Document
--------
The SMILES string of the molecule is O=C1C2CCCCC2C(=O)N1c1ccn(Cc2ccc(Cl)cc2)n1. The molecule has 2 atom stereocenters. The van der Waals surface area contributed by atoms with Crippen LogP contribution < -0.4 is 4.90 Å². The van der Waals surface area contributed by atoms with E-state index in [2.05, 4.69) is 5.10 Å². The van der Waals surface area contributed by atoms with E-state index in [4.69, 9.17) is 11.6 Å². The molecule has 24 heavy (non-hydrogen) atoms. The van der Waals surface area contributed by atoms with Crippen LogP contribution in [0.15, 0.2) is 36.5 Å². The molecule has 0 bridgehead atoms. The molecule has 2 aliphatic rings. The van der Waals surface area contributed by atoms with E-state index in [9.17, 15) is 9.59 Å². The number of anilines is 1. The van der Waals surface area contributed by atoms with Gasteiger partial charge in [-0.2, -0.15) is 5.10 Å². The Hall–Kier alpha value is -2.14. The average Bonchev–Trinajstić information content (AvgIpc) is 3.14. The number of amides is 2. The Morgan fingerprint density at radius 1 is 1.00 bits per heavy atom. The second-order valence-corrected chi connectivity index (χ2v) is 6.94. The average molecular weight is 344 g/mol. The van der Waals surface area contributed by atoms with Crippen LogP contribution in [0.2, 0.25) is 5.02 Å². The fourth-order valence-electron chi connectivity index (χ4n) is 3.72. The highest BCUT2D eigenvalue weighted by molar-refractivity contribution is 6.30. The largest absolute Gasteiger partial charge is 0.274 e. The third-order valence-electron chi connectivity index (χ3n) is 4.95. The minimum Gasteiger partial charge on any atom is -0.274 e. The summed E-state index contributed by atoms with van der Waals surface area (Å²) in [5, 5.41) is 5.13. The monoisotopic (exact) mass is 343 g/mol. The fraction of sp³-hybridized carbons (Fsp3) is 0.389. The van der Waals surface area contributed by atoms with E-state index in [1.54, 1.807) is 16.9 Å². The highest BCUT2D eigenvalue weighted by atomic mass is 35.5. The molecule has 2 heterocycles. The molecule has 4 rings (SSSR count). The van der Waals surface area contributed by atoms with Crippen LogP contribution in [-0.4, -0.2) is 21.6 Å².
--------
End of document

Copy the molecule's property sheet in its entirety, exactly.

The SMILES string of the molecule is O=C1C2CCCCC2C(=O)N1c1ccn(Cc2ccc(Cl)cc2)n1. The molecule has 2 atom stereocenters. The van der Waals surface area contributed by atoms with Crippen LogP contribution < -0.4 is 4.90 Å². The van der Waals surface area contributed by atoms with E-state index in [2.05, 4.69) is 5.10 Å². The van der Waals surface area contributed by atoms with E-state index in [4.69, 9.17) is 11.6 Å². The molecule has 24 heavy (non-hydrogen) atoms. The van der Waals surface area contributed by atoms with Crippen LogP contribution in [0.15, 0.2) is 36.5 Å². The molecule has 0 bridgehead atoms. The molecule has 2 aliphatic rings. The van der Waals surface area contributed by atoms with E-state index in [9.17, 15) is 9.59 Å². The number of anilines is 1. The van der Waals surface area contributed by atoms with Gasteiger partial charge in [-0.2, -0.15) is 5.10 Å². The Hall–Kier alpha value is -2.14. The average Bonchev–Trinajstić information content (AvgIpc) is 3.14. The number of amides is 2. The Morgan fingerprint density at radius 1 is 1.00 bits per heavy atom. The second-order valence-corrected chi connectivity index (χ2v) is 6.94. The average molecular weight is 344 g/mol. The van der Waals surface area contributed by atoms with Crippen LogP contribution in [0.2, 0.25) is 5.02 Å². The fourth-order valence-electron chi connectivity index (χ4n) is 3.72. The highest BCUT2D eigenvalue weighted by molar-refractivity contribution is 6.30. The largest absolute Gasteiger partial charge is 0.274 e. The third-order valence-electron chi connectivity index (χ3n) is 4.95. The minimum Gasteiger partial charge on any atom is -0.274 e. The summed E-state index contributed by atoms with van der Waals surface area (Å²) in [5, 5.41) is 5.13. The monoisotopic (exact) mass is 343 g/mol. The fraction of sp³-hybridized carbons (Fsp3) is 0.389. The van der Waals surface area contributed by atoms with E-state index in [1.54, 1.807) is 16.9 Å². The highest BCUT2D eigenvalue weighted by atomic mass is 35.5. The molecule has 2 heterocycles. The molecule has 4 rings (SSSR count). The van der Waals surface area contributed by atoms with Crippen LogP contribution in [-0.4, -0.2) is 21.6 Å².